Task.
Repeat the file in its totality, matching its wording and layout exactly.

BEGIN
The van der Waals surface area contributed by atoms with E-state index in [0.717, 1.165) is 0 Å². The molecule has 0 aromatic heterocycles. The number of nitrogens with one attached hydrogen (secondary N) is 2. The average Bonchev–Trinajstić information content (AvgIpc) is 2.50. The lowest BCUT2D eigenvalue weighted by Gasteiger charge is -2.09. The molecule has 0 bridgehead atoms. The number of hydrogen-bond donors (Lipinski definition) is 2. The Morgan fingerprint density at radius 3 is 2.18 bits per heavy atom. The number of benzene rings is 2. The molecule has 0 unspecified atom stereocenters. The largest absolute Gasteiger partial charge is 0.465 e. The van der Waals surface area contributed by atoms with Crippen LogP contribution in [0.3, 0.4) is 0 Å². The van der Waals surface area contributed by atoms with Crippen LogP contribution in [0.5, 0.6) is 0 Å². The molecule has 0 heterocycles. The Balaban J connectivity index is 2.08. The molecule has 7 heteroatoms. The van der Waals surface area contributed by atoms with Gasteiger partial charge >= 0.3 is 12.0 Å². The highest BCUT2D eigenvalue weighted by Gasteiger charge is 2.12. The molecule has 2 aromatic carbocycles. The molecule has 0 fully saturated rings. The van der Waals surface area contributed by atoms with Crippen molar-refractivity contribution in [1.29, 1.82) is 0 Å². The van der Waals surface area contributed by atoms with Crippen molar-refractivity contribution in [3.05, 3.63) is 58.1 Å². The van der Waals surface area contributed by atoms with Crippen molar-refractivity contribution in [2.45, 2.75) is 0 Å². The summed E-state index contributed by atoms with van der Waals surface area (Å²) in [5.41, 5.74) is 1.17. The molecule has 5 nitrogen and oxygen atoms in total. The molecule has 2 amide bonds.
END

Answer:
The van der Waals surface area contributed by atoms with E-state index in [0.717, 1.165) is 0 Å². The molecule has 0 aromatic heterocycles. The number of nitrogens with one attached hydrogen (secondary N) is 2. The average Bonchev–Trinajstić information content (AvgIpc) is 2.50. The lowest BCUT2D eigenvalue weighted by Gasteiger charge is -2.09. The molecule has 0 bridgehead atoms. The number of hydrogen-bond donors (Lipinski definition) is 2. The Morgan fingerprint density at radius 3 is 2.18 bits per heavy atom. The number of benzene rings is 2. The molecule has 0 unspecified atom stereocenters. The largest absolute Gasteiger partial charge is 0.465 e. The van der Waals surface area contributed by atoms with Crippen LogP contribution in [0.3, 0.4) is 0 Å². The van der Waals surface area contributed by atoms with Crippen LogP contribution in [0.5, 0.6) is 0 Å². The molecule has 0 heterocycles. The Balaban J connectivity index is 2.08. The molecule has 7 heteroatoms. The van der Waals surface area contributed by atoms with Gasteiger partial charge >= 0.3 is 12.0 Å². The highest BCUT2D eigenvalue weighted by Gasteiger charge is 2.12. The molecule has 2 aromatic carbocycles. The molecule has 0 fully saturated rings. The van der Waals surface area contributed by atoms with Crippen molar-refractivity contribution in [1.29, 1.82) is 0 Å². The van der Waals surface area contributed by atoms with Crippen molar-refractivity contribution in [3.05, 3.63) is 58.1 Å². The van der Waals surface area contributed by atoms with Crippen molar-refractivity contribution in [2.45, 2.75) is 0 Å². The summed E-state index contributed by atoms with van der Waals surface area (Å²) in [5.41, 5.74) is 1.17. The molecule has 5 nitrogen and oxygen atoms in total. The molecule has 2 amide bonds.